• Laverne Banderk

8 Strategies to Avoid Overeating When You are Stressed or Overwhelmed

Updated: Dec 9, 2021

The holidays can be a very stressful time of year (even more so in a pandemic!), and with all of the gatherings and social events going on around this time of year, we tend to gravitate towards food for comfort. So, why does that happen? Stress causes our cortisol (known as the stress hormone) levels to rise, and when our cortisol levels increase, so does our appetite, which tends to result in overeating. High cortisol levels from stress can increase cravings for fatty or sugary foods. Stress is also associated with an increase in hunger hormones, which can also cause cravings and unhealthy food choices.


But, there are ways to combat this and avoid overeating when your stress levels rise. Here are a few strategies to help prevent you from heading towards the kitchen when you are stressed or feeling overwhelmed:


Stop and check in with yourself


Try to understand why you want to eat. Is it actual physical hunger requiring nourishment, or is it emotional hunger due to a certain situation or simply boredom. Pausing and assessing the situation can help you understand what is compelling you to eat and even help you realize that you are not actually hungry, just reacting to a situation. But, if you are truly hungry, then go ahead, grab a healthy snack filled with protein, fibre and healthy fats.


Remove temptations


Keep treats or high calorie/high sugar foods out of sight or out of your house altogether. Give yourself no other choice but to reach for something healthy and nutrient-dense, if you are truly hungry, by stocking your kitchen with foods high in protein, fibre, and healthy fats that will fill you up. Avoid refined foods and snacks that will leave you coming back for more in an hour or two. Instead, have healthy snacks like these Oatmeal Cranberry Pumpkin Seed Cookies on hand.



Drink water


Maintaining proper hydration is not only good for your overall health, but may help prevent overeating related to stress. Dehydration can lead to changes in mood, attention and energy levels, which can also affect your eating habits. If stress is leading you to unhealthy food choices, stop and drink a glass of water first, and then decide if you are truly hungry or not.


Practise portion control


When you are stressed and truly physically hungry, do not eat foods out of their original containers or bags. This will likely lead to eating more than you intended, as this makes it difficult to keep track of how much you have eaten. Use plates/bowls to serve yourself a single portion and put the container/bag away.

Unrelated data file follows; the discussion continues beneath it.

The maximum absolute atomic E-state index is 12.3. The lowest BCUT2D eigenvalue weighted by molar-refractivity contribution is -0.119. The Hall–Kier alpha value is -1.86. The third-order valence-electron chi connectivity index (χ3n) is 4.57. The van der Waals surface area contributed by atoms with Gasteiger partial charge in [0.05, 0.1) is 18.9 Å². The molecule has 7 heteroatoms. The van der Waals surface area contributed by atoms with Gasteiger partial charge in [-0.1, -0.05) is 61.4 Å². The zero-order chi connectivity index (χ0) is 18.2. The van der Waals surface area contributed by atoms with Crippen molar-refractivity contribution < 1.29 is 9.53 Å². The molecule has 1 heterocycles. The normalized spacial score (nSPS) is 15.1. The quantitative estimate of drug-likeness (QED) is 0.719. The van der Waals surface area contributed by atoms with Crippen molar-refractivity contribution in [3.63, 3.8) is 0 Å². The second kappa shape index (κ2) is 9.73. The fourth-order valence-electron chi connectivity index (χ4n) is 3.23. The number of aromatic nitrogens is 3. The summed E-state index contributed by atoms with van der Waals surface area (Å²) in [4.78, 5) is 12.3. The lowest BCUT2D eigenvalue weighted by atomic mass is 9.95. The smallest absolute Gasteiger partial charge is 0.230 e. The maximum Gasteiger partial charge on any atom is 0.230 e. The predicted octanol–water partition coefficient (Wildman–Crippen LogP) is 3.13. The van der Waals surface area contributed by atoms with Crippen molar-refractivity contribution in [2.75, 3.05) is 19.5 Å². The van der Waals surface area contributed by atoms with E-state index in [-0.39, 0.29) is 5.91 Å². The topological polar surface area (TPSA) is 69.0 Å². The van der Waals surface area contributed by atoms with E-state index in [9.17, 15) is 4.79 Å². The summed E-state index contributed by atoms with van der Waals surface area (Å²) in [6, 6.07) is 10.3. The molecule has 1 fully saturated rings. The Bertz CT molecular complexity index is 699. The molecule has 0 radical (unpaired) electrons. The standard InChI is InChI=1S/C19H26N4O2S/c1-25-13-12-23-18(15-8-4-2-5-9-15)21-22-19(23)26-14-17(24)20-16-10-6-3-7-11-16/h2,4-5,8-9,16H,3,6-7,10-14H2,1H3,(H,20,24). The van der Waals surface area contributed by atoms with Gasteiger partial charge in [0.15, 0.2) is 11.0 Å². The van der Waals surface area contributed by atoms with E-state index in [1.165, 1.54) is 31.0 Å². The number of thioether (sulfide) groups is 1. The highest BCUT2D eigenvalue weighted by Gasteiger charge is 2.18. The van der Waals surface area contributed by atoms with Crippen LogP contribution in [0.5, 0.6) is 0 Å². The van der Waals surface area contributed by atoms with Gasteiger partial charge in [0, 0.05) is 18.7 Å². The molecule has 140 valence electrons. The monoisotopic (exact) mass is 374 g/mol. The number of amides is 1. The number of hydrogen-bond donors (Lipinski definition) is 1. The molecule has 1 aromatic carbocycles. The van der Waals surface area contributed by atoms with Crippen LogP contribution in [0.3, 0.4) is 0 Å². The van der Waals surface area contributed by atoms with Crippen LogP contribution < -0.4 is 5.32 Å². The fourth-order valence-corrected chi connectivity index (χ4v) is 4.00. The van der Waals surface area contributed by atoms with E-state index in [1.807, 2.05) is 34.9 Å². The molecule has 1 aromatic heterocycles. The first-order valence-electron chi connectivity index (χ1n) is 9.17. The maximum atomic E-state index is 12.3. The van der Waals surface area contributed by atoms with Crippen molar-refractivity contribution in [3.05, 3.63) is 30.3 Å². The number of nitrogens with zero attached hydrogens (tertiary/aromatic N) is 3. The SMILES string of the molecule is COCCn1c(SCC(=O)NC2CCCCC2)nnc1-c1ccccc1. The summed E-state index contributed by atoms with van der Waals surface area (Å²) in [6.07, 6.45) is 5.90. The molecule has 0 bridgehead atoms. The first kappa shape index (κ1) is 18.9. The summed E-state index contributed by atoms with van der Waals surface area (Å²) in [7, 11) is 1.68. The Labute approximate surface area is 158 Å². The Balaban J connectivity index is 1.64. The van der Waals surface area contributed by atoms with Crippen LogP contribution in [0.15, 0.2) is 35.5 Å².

Meal plan


Try to plan your meals for the week in advance, so when stress hits, you already have a plan for your daily meals, and trying to decide what to eat in the moment will not add to your stress. But, rather, a meal plan will ensure you are fueling your body with the healthy foods it needs.


Move your body


Physical activity can improve your mood and reduce stress, which may reduce stress eating leading to overeating. When stress leads you to the kitchen when you are not truly hungry, try to go for a walk, practise yoga, or do a quick cardio workout instead.




Pay attention to your hunger cues


Be present when you are eating. Concentrate only on your food, put away distractions such as your phone and turn off the television, and pay attention to feelings of hunger and fullness. Becoming more mindful when you are eating can help prevent overeating and make you more aware of your eating patterns and food intake.


Keep a food journal


Being mindful of what you are eating, how much and when, is easier if you write it down. This can also help pinpoint when cravings occur and if they are a result of a stressful situation or a skipped meal. Knowing your triggers will help you avoid overeating in the future.



These tips may all help when you feel your stress levels rising, however, if you are constantly feeling overwhelmed or stressed, and these strategies are not preventing you from overeating, it may be time to talk to a professional. Someone trained in this area can help you understand your feelings and unhealthy responses to stress, and get you the support you need to get through tough situations.

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